There were several limitations with this model. This animal study used healthy young piglets, and the quality of CPR was excellent. The effects of residual leaning during CPR in sick children or when poor-quality CPR is administered may yield different results. Additional studies in humans are needed to evaluate the effects of residual leaning force on intrathoracic pressure, vascular pressures, venous return to the heart, and coronary and cerebral perfusion. In this experiment, hemodynamic parameters changed over time, consistent with previously well-documented changes in vascular pressures and blood flows with prolonged CPR (1517). Therefore, we accounted for this potentially confounding factor a priori with a linear mixed-effect regression model. We evaluated five such models adjusting this time effect, and the model with the best fit was the log of time model used. This log model operates like an exponential decay (i.e., performance declines over time but at a decreasing rate).


In this piglet model of CPR for ventricular fibrillation, modest residual leaning of 10% (1.8 kg) and 20% (3.6 kg) of the force required to attain aortic systolic pressure at 85 mm Hg had substantial effects on CI and MBF during CPR. Because such leaning is common during actual clinical CPR performance, these findings have important implications with regard to quality and effectiveness of CPR. These observations underline the importance of developing directive and corrective CPR feedback systems to minimize leaning during pediatric CPR.


Supported, in part, by Laerdal Medical and by National Institutes of Health Grant R01 HL71694-01. M.Z. was supported by the Anaästhesieverein (Grant 2007), Department of Anesthesiology and Intensive Care, University of Basel, Basel. Switzerland.

Mr. Nysaether was an employee of Laerdal. Dr. Nadkarni received unrestricted research grants from Laerdal Foundation for Acute Care Medicine, the National Institutes of Health, National Highway Traffic Safety Administration, and Agency for Healthcare Research and Quality. Dr. Kern received unrestricted research grants from Laerdal Foundation for Acute Care Medicine. Dr. Berg received a grant from Laerdal and National Institutes of Health. Dr. Sutton was supported by funding from the Laerdal Foundation for Acute Care Medicine.


1. American Heart Association 2005 guidelines: Part 4: Adult Basic Life Support. Circulation. 2005;112:19–34. [PubMed]
2. American Heart Association 2005 guidelines: Part 11: Pediatric Basic Life Support. Circulation. 2005;112:156–166.
3. Aufderheide TP, Pirrallo RG, Yannopoulos D, et al. Incomplete chest wall decompression: A clinical evaluation of CPR performance by EMS personnel and assessment of alternative manual chest compression-decompression techniques. Resuscitation. 2005;64:353–362. [PubMed]
4. Niles D, Nysaether J, Sutton RM, et al. Leaning is common during in-hospital pediatric CPR, and decreased with automative corrective feedback. Resuscitation. 2009;80:553–557. [PubMed]
5. Abella BS, Alvarado JP, Myklebust H, et al. Quality of cardiopulmonary resuscitation during in-hospital cardiac arrest. JAMA. 2005;293:305–310. [PubMed]
6. Abella BS, Edelson DP, Kim S, et al. CPR quality improvement during in-hospital cardiac arrest using a real-time audiovisual feedback system. Resuscitation. 2007;73:54–61. [PubMed]
7. Berg RA, Sanders AB, Milander M, et al. Efficacy of audio-prompted rate guidance in improving resuscitator performance of cardiopulmonary resuscitation on children. Acad Emerg Med. 1994;1:35–40. [PubMed]
8. Kramer-Johansen J, Myklebust H, Wik L, et al. Quality of out-of-hospital cardiopulmo-nary resuscitation with real time automated feedback: A prospective interventional study. Resuscitation. 2006;71:283–292. [PubMed]
9. Sutton RM, Niles D, Nysaether J, et al. Pediatric Q-CPR: The first quantitative report of pediatric in-hospital CPR. Crit Care Med. 2007;35:A93.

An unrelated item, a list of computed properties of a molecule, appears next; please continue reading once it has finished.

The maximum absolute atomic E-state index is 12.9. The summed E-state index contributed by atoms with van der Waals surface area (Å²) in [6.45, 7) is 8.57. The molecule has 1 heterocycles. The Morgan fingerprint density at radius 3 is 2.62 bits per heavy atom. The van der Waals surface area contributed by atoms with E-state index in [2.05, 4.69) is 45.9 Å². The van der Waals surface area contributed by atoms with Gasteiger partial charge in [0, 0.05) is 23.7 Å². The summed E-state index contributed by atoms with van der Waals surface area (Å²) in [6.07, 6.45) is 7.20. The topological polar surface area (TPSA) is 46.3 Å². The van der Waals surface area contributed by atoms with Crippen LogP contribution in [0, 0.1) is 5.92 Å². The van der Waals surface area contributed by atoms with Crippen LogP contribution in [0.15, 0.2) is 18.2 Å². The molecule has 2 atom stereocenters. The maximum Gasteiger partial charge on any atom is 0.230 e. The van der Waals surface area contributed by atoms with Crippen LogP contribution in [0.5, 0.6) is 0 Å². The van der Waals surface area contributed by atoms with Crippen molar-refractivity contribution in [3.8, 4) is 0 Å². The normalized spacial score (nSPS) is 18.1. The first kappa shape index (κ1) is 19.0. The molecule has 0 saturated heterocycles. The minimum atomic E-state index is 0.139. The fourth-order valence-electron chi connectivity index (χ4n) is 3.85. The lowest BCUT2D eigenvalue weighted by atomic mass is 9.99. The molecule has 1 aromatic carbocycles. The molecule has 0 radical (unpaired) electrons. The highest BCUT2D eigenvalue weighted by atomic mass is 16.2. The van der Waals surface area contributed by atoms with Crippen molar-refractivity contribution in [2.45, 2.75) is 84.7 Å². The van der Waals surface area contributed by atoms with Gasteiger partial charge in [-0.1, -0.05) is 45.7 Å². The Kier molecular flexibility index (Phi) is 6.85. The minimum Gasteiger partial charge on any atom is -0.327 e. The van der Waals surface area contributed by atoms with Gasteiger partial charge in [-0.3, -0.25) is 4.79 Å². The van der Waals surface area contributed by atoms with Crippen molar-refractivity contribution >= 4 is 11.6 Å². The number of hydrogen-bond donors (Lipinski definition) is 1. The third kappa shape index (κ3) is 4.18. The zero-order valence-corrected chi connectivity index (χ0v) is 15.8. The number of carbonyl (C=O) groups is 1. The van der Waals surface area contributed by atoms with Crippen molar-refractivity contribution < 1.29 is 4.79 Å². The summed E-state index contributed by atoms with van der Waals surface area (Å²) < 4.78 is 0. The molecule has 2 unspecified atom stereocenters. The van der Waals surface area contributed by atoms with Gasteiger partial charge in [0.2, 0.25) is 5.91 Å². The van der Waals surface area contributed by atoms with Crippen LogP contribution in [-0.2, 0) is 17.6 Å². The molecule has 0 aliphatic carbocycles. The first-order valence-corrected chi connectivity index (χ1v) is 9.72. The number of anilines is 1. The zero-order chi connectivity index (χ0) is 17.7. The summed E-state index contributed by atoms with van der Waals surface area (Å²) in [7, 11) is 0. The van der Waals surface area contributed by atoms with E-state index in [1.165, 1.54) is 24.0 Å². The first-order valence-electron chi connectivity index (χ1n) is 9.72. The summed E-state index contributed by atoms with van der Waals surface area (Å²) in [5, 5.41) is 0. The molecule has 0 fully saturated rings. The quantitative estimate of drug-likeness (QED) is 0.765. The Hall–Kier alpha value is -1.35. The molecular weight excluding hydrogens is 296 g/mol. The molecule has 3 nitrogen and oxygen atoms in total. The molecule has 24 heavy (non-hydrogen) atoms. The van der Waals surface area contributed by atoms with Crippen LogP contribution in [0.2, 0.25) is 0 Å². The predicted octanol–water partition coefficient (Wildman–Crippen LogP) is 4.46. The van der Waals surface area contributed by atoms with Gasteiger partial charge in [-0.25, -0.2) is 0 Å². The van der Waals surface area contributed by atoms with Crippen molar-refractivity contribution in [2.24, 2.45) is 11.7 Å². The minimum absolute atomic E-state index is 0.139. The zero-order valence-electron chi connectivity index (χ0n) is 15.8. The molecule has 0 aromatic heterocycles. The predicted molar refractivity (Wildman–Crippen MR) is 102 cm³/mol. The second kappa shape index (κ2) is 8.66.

10. Wik L, Kramer-Johansen J, Myklebust H, et al. Quality of cardiopulmonary resuscitation during out-of-hospital cardiac arrest. JAMA. 2005;293:299–304. [PubMed]
11. Berg RA, Sanders AB, Kern KB, et al. Adverse hemodynamic effects of interrupting chest compressions for rescue breathing during cardiopulmonary resuscitation for ventricular fibrillation cardiac arrest. Circulation. 2001;104:2465–2470. [PubMed]
12. Halperin HR, Tsitlik JE, Guerci AD, et al. Determinants of blood flow to vital organs during cardiopulmonary resuscitation in dogs. Circulation. 1986;73:539–550. [PubMed]
13. Halperin HR, Paradis N, Ornato JP, et al. Cardiopulmonary resuscitation with a novel chest compression device in a porcine model of cardiac arrest: Improved hemodynamics and mechanisms. J Am Coll Cardiol. 2004;44:2214–2220. [PubMed]
14. Kelley KW, Curtis SE, Marzan GT, et al. Body surface area of female swine. J Animal Science. 1973;36:927–930. [PubMed]
15. Berg RA, Kern KB, Hilwig RW, et al. Assisted ventilation during ‘bystander’ CPR in a swine acute myocardial infarction model does not improve outcome. Circulation. 1997;96:4364–4371. [PubMed]
16. Berg RA, Kern KB, Hilwig RW, et al. Assisted ventilation does not improve outcome in a porcine model of single-rescuer bystander cardiopulmonary resuscitation. Circulation. 1997;95:1635–1641. [PubMed]
17. Berkowitz ID, Gervais H, Schleien CL, et al. Epinephrine dosage effects on cerebral and myocardial blood flow in an infant swine model of cardiopulmonary resuscitation. Anesthesiology. 1991;75:1041–1050. [PubMed]
18. Burnham KP, Anderson DR. Model Selection and Multimodel Inference: A Practical Information—Theoretic Approach. Second Edition Springer-Verlag; New York, NY: 2002.
19. Tomlinson AE, Nysaether J, Kramer-Johansen J, et al. Compression force–depth relationship during out-of-hospital cardiopulmo-nary resuscitation. Resuscitation. 2007;72:364–370. [PubMed]
20. Yannopoulos D, McKnite S, Aufderheide TP, et al. Effects of incomplete chest wall decompression during cardiopulmonary resuscitation on coronary and cerebral perfusion pressures in a porcine model of cardiac arrest. Resuscitation. 2005;64:363–372. [PubMed]
21. Aase SO, Myklebust H. Compression depth estimation for CPR quality assessment using DSP on accelerometer signals. IEEE Trans Biomed Eng. 2002;49:263–268. [PubMed]
22. Losert H, Risdal M, Sterz F, et al. Thoracic impedance changes measured via defibrillator pads can monitor ventilation in critically ill patients and during cardiopulmonary resuscitation. Crit Care Med. 2006;34:2399–2405. [PubMed]
23. Losert H, Risdal M, Sterz F, et al. Thoracic-impedance changes measured via defibrillator pads can monitor signs of circulation. Resuscitation. 2007;73:221–228. [PubMed]